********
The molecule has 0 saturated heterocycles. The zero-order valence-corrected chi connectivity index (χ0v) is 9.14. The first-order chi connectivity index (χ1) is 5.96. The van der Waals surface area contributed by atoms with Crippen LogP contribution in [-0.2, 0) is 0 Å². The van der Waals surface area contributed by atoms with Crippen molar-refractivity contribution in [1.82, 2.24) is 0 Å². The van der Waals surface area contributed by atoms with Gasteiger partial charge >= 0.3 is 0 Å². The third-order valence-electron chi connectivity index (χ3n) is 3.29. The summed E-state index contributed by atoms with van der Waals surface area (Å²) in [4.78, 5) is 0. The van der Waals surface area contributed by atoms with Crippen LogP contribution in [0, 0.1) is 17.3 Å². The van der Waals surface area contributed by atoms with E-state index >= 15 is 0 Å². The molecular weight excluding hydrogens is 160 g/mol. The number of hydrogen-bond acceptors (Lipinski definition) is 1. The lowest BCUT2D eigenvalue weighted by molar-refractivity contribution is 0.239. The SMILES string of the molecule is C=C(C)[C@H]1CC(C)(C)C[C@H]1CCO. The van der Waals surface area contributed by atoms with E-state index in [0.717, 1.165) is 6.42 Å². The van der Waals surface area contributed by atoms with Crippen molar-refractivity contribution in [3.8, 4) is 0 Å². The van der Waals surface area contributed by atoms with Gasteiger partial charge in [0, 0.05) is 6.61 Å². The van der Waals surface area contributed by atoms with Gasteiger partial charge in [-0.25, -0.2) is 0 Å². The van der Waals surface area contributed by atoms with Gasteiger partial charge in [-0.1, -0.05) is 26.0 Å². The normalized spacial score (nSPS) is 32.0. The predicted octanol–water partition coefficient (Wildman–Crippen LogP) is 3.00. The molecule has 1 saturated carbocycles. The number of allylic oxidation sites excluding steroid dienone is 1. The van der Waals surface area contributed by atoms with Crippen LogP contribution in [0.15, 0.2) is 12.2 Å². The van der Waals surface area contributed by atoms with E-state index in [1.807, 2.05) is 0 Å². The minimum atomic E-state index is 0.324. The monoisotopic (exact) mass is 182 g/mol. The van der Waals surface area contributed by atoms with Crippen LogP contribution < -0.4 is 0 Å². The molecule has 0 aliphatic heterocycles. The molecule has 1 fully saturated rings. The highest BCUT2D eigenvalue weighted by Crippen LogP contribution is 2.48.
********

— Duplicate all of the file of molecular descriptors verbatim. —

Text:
The molecule has 0 saturated heterocycles. The zero-order valence-corrected chi connectivity index (χ0v) is 9.14. The first-order chi connectivity index (χ1) is 5.96. The van der Waals surface area contributed by atoms with Crippen LogP contribution in [-0.2, 0) is 0 Å². The van der Waals surface area contributed by atoms with Crippen molar-refractivity contribution in [1.82, 2.24) is 0 Å². The van der Waals surface area contributed by atoms with Gasteiger partial charge >= 0.3 is 0 Å². The third-order valence-electron chi connectivity index (χ3n) is 3.29. The summed E-state index contributed by atoms with van der Waals surface area (Å²) in [4.78, 5) is 0. The van der Waals surface area contributed by atoms with Crippen LogP contribution in [0, 0.1) is 17.3 Å². The van der Waals surface area contributed by atoms with E-state index >= 15 is 0 Å². The molecular weight excluding hydrogens is 160 g/mol. The number of hydrogen-bond acceptors (Lipinski definition) is 1. The lowest BCUT2D eigenvalue weighted by molar-refractivity contribution is 0.239. The SMILES string of the molecule is C=C(C)[C@H]1CC(C)(C)C[C@H]1CCO. The van der Waals surface area contributed by atoms with E-state index in [0.717, 1.165) is 6.42 Å². The van der Waals surface area contributed by atoms with Crippen molar-refractivity contribution in [3.8, 4) is 0 Å². The van der Waals surface area contributed by atoms with Gasteiger partial charge in [0, 0.05) is 6.61 Å². The van der Waals surface area contributed by atoms with Gasteiger partial charge in [-0.25, -0.2) is 0 Å². The van der Waals surface area contributed by atoms with Gasteiger partial charge in [-0.1, -0.05) is 26.0 Å². The normalized spacial score (nSPS) is 32.0. The predicted octanol–water partition coefficient (Wildman–Crippen LogP) is 3.00. The molecule has 1 saturated carbocycles. The number of allylic oxidation sites excluding steroid dienone is 1. The van der Waals surface area contributed by atoms with Crippen LogP contribution in [0.15, 0.2) is 12.2 Å². The van der Waals surface area contributed by atoms with E-state index in [1.807, 2.05) is 0 Å². The minimum atomic E-state index is 0.324. The monoisotopic (exact) mass is 182 g/mol. The van der Waals surface area contributed by atoms with Crippen LogP contribution < -0.4 is 0 Å². The molecule has 0 aliphatic heterocycles. The molecule has 1 fully saturated rings. The highest BCUT2D eigenvalue weighted by Crippen LogP contribution is 2.48.